Emma Goldman's Philosophy of Anti-Government Anarchism
A discussion of Goldman's shaping influences and anarchistic beliefs, which led to her deportation from the U.S.A.
# 954 | 3,044 words | 11 sources | 2001 |
Published on Apr 10, 2001 in History (U.S. After 1865) , Political Science (Communism) , Political Science (Lobbyists and Pressure Groups) , Political Science (Political Theory) , Women Studies (General)
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This paper is about Emma Goldman and her various theories, political, societal and moral. It focuses on her forty years spent as an American, especially the years when she was an active member of the anarchist party. It details her involvement in the assassination of Henry Frick, and her accusal in the assassination of President McKinley. It also discusses how her divergent views involving feminism without suffrage, created isolation among politics that she lived with her entire life. Her involvement in the burgeoning sexual revolution and her persona as a figurehead of the atheists and a violent inciter is also expanded upon.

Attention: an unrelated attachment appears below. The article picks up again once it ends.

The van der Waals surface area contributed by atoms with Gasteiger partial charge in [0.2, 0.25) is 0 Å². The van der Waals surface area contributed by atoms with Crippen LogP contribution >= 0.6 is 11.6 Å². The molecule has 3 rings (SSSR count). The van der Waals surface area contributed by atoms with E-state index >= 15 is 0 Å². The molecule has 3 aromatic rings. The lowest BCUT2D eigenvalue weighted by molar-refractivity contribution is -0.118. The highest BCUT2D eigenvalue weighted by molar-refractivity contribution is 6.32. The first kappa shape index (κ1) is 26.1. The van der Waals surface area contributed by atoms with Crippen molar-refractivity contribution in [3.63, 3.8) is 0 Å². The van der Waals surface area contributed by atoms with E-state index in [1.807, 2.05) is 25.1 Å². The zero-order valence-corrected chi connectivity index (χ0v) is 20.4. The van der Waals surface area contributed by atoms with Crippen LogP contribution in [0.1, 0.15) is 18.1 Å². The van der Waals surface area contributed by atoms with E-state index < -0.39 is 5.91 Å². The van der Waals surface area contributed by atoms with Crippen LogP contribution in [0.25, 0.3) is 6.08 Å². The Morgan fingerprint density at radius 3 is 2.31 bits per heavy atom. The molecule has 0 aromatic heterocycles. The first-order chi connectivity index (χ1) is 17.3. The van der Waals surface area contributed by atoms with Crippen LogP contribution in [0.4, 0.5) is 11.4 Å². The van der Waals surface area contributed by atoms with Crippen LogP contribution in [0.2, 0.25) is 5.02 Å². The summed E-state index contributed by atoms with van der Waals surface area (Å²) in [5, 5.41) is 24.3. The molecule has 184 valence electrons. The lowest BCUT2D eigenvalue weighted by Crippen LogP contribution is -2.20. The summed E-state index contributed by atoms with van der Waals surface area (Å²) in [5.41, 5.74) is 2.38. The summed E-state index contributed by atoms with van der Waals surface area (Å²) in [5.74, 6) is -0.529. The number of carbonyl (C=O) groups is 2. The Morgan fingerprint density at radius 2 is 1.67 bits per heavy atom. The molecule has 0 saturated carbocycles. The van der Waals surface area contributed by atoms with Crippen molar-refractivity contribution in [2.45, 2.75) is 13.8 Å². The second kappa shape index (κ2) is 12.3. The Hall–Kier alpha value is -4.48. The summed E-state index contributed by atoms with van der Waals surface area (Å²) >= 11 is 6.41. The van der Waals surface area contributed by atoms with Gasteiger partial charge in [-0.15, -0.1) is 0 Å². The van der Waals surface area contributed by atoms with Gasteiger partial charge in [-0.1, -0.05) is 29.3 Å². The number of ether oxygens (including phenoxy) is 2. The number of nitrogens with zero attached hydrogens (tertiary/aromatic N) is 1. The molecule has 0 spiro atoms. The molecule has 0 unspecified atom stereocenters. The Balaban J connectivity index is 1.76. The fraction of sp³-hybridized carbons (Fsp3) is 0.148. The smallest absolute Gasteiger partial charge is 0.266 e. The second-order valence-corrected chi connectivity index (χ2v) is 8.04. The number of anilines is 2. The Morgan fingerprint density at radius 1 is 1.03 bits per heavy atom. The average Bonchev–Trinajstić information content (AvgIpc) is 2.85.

From the Paper:"Emma Goldman put very little worth upon the idea of government as a protector of the greater society. Emma Goldman rejected the idea that philosophy could ever be political and she spent her time and energy trying to defeat all types of organized government that she so detested. Her radical and uncompromising views on the nature of government left her without a political forum to embrace, and shaped her reaction to and participation in American anarchism."
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Emma Goldman's Philosophy of Anti-Government Anarchism (2001, April 10) Retrieved November 29, 2022, from https://www.academon.com/research-paper/emma-goldman-philosophy-of-anti-government-anarchism-954/
"Emma Goldman's Philosophy of Anti-Government Anarchism" 10 April 2001. Web. 29 November. 2022. <https://www.academon.com/research-paper/emma-goldman-philosophy-of-anti-government-anarchism-954/>